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Patch a Hole in a Popcorn Ceiling

  • Transcript

    LESLIE: Alright, now we’ve got Lynn in Georgia who’s got a question about patching a hole in drywall. Is there a good story that goes along with this?

    LYNN: .(chuckling) Well, yes ma’am. Actually it’s my ceiling in the corner of my bathroom shower. (dog barks)

    TOM: OK.

    LESLIE: Mm-hmm.

    LYNN: I put in a tension rod for my shower to hold the shampoos and things …

    LESLIE: Uh-huh.

    LYNN: … and when I did that, over a period of weeks I looked up and realized that my ceiling was coming apart. (Leslie chuckles)

    TOM: Oh, too much tension on that ceiling.

    LYNN: And now I can see up into the attic. (Leslie gasps)

    TOM: (chuckling) Alright.

    LYNN: So I’m not sure what to do about it. We took down the tension rod obviously but the ceiling stayed up.

    TOM: Mm.

    LYNN: The roof did.

    TOM: Right.

    LYNN: And I don’t know. Do I have to go up from the ceiling to fix it? What’s the best way to repair that? And it’s a popcorn ceiling.

    TOM: Oh no, on top of that.

    LESLIE: Ooh, a popcorn ceiling in the bathroom?

    LYNN: Yes.

    TOM: Is there a physical hole in the ceiling now, where it was?

    LYNN: It came apart in the corners and so it just lifted up that whole corner and the tape that’s there.

    TOM: Hmm. OK, well what you’re going to have to do in this case is, first of all, spray the ceiling and the popcorn with some water. Put it in a spray bottle; start scraping it off. Because you have to get that area smooth. And then this next step is you’re going to get some fiberglass drywall tape, which is kind of meshy and sticky, and lay it into the corner where the crack is and the third step is to spackle above that. You’ll probably need two to three coats. Do it very, very small; very thin. And then after it’s done sand it. There is some popcorn sort of ceiling repair textured stuff that comes like in a can …

    LYNN: I’ve seen that.

    TOM: … and you can squirt it on there to put the texture back. And then the last thing you’re probably going to have to do is paint the whole thing because the color won’t match but you can paint it. Use one of the big, slit rollers that hold a lot of paint and works well around the popcorn.

    LESLIE: Mm-hmm. Yeah, you want the slit roller because the slots on it will open up around each sort of popcorn texture and not pull it off as you’re painting it. Because if you use a basic roller it’s going to pull all of it off. It’s going to be a giant mess.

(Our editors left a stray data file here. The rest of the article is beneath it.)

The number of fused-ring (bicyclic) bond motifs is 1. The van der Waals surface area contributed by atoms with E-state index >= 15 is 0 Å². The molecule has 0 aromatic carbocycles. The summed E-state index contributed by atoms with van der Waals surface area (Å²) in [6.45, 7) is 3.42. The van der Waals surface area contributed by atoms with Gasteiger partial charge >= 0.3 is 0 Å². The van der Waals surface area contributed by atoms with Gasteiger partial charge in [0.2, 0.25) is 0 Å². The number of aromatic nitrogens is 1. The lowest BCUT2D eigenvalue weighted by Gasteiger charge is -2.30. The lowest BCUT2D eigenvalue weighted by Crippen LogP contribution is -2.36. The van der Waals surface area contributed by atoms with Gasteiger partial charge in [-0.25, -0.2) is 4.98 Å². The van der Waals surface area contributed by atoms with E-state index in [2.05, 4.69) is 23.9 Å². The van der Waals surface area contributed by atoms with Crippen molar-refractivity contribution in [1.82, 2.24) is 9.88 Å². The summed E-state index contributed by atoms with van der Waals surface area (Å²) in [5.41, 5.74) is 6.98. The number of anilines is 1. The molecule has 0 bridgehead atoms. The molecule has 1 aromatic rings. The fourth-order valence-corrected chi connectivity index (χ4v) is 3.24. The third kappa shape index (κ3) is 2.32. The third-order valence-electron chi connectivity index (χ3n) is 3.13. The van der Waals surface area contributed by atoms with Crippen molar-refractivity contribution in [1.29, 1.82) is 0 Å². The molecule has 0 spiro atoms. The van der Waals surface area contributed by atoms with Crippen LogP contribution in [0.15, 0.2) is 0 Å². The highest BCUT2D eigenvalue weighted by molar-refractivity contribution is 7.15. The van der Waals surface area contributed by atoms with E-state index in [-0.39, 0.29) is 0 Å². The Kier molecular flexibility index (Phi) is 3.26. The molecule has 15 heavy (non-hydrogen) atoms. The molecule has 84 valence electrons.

LYNN: I had thought about taking the popcorn off of that bathroom. I did in my other bathroom.

    LESLIE: Oh, yeah.

    LYNN: And I listened to your show and I also heard how you were telling someone to first put on KILZ or something to treat – to lock in so the moisture doesn’t get down and then paint with a ceiling paint and – with a regular paint; a good paint. Well, I did that and it still – it’s lumpy, number one. I didn’t do a very good job. After I put the paint on, then I could see all the blemishes on my nice, flat, not-flat ceiling. (chuckles) And …

    LESLIE: Did you use a paint with a sheen?

    LYNN: I did not. I tried to use just a flat paint. Well, actually it has a little, tiny bit. It’s probably the next one up.

    LESLIE: OK, like an eggshell or a sateen.

    LYNN: Yes, I used an eggshell. That’s what I used.

    LESLIE: Yeah, well the eggshell sometimes gives a texture of it’s own because that’s why they call it eggshell because it sort of has that texture-y type surface to it. You really want to make sure that once you get that popcorn off, if you’ve got any odd spots sand them down; make sure you really pay attention to it and again, use that primer and use the ceiling paint and go with a flat finish and it should do the trick. I mean you’re never going to get it perfect because of all that texture that was there unless you put up new drywall.

    LYNN: Oh. So is there a product that I could have kind of a wavy ceiling that wouldn’t attract all the dirt; that I could just paint over?

    LESLIE: Hmm, a wavy ceiling. Something with another type of texture?

    LYNN: Correct. That wouldn’t – yes, that would be easier to wash but give it some texture so it would camouflage the mistake.

    TOM: Well, there are texture additives to paint that you could add in there but I do think they are difficult to clean.

    LESLIE: Well, but also if you put a whole, entire coat of spackle on the ceiling and get those texturing tools – you know, just like the sponge or that round brush – you can make little swirls. Like you can make a texture out of …

    TOM: Out of spackle?

    LESLIE: Out of spackle.

    TOM: Yeah, I actually did that in my dining room and it still looks good many years later. But it’s hard to clean.

    LYNN: It can’t be worse than popcorn. (chuckling)

    LESLIE: No, nothing is.

    TOM: (chuckling) No. Lynn, thanks so much for calling us at 888-MONEY-PIT. 888-666-3974.

    I actually answered this question on my AOL blog a couple of weeks ago …

    LESLIE: Oh, yeah?

    TOM: … about removing a popcorn ceiling. So go to the AOL real estate section, click on my picture and you can find the answer right there.

    LYNN: Thank you.

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